However, these multidisciplinary teams are more common than you may think and the reason is the important problems of today and tomorrow spill across borders, cultural divides and fields of knowledge. For example, Laussen Labs developed a bespoke time-series database for the storage of physiologic waveform data at SickKids. The lead database architect was a hydrologist by training whose previous experience was developing a database for the storage of drone photography for a flood plane mapping application. There are, of course, many doctors in Laussen Labs but also computer scientists, a seismologist, a cognitive psychologist and yes, a hydrologist.

Over time, the gap between AI in mineral engineering and AI in health care has become smaller and smaller for me. Beyond publishing proof-of-concept studies in academic journals, deploying AI models in the real world is very hard and the challenges span mineral engineering, health care, and beyond.

The Hospital for Sick Children (SickKids) in Toronto. (Steve Russell/Toronto Star via Getty Images)

What is it you’ve proposed? And what will you do to fulfill this grant?
We are building and deploying a model that detects and diagnoses common pediatric heart arrhythmias using continuous ECG data, which is generally a task staff physicians in the ICU can do very well. The challenge is there are only two staff physicians on duty at any given time to service 42 ICU beds, and detecting and diagnosing heart arrhythmias is just a small part of their job. As a result, these arrhythmias often go undiagnosed for a period and the longer the delay, the worse the outcome for the patient. The idea is to use our expert clinicians to train an AI, which can match their performance and monitor all ICU beds 24 hours a days, seven days a week, looking for arrhythmias.

The model is actually quite vanilla. AI experts from the Vector Institute would be rather underwhelmed – it’s just a WaveNet model performing multiclass classification. Big deal, right? But, employing the golden rule of engineering, Keep It Simple Stupid (KISS), was deliberate. If you search the keywords AI/ Machine Learning/ Deep Learning + Health care in Google Scholar, you’ll find hundreds of thousands of academic papers and the growth is exponential. It’s a hot topic to say the least. However, if you dig a little deeper to see how many of those AI models actually made it to clinical deployment, it’s less than 0.1 per cent. We call this the “translation gap” and we made the decision to keep our model simple, so we could focus on translation.

The translation gap is a result of multiple factors. These include difficulties creating computational infrastructure that can reliably ingest data for real-time classification, the requirement of a production-grade Machine Learning Operations [MLOps] platform for serving, monitoring, and re-training AI models, regulatory challenges integrating AI models into clinical domains, and concerns about responsible validation and bias, sometimes described as “algorithmic fairness”. The team that can close this gap must include a wide range of expertise including bio-ethics, MLOps, law, cloud, software development, human factors, cognitive psychology, digital signal processing and machine learning.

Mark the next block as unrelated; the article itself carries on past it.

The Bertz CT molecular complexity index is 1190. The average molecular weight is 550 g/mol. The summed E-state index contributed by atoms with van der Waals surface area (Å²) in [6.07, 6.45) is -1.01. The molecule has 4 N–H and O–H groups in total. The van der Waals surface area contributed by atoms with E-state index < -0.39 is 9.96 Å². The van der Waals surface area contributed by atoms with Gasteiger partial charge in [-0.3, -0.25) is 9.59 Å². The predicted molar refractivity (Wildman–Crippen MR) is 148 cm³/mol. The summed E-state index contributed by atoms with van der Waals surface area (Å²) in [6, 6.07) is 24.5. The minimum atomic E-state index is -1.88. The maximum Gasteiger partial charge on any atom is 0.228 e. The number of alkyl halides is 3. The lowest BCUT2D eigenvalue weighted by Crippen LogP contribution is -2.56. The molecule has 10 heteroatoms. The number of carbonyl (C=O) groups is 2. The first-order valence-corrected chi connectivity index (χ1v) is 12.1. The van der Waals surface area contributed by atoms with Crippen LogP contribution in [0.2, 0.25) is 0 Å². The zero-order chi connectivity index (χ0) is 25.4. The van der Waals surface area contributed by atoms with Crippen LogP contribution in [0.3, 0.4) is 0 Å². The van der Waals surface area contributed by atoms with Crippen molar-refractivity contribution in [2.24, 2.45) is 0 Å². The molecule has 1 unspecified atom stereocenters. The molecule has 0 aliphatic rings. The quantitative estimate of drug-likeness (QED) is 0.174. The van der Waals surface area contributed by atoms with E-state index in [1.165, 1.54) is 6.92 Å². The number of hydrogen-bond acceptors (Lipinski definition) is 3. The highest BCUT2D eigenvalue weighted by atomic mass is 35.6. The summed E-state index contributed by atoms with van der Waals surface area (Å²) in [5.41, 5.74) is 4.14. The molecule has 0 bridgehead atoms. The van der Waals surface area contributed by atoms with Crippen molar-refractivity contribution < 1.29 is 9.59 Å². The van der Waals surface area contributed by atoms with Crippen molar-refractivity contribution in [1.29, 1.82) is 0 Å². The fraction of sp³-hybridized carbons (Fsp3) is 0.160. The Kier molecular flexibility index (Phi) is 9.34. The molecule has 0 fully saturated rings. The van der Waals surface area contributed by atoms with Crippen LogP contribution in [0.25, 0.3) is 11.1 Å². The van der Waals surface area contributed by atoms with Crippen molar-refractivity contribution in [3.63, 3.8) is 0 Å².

VIDEO: This animation shows an ECG signal transitioning from a normal rhythm to an arrhythmia. In the top right corner is the model score for a particular pediatric arrhythmia called Junctional Ectopic Tachycardia (JET). When the signal transitions, you can see the model score increase.


You have a background in AI, correct?
Before joining U of T, I was the AI Lead at a startup in the mining industry called KORE Geosystems. We developed an AI product that automated various parts of geotechnical and geological core logging workflows. For example, rock type classification and fracture counting. In this role I had to deploy AI models that geoscientists relied on to do their work. This is where I learned just how hard deploying AI models in the real world is. I was able to bring this experience to Laussen Labs where they were running up against similar challenges.

When you’re building products, you’re forced to start from the business requirements and work backwards to the technical solution. Because products are built for users, it’s no surprise why this is the preferred approach. In research, it’s more common to start from a dataset, build a model, publish a paper, and then start thinking about the application, which is no wonder less than 0.1 per cent of AI studies make it to deployment. The product development mindset I developed in the private sector has been invaluable in successfully translating AI models into complex clinical environments.

I’ve sometimes heard people say they don’t trust AI. Is this going to be a challenge?
Trust is always a challenge when introducing any new technology into an established workflow, and AI is no exception. In health care and mining, AI adoption has been seriously impeded because of early and very public projects that started with building a model and only involved the end user, such as a doctor or a geologist, at the very end if at all. This model-centric approach gets people’s walls up quickly and we’re still trying to overcome it even to this day. Therefore, it is imperative to think about your AI model as a product from the very start, which will involve those end users in documenting requirements and ultimately build trust.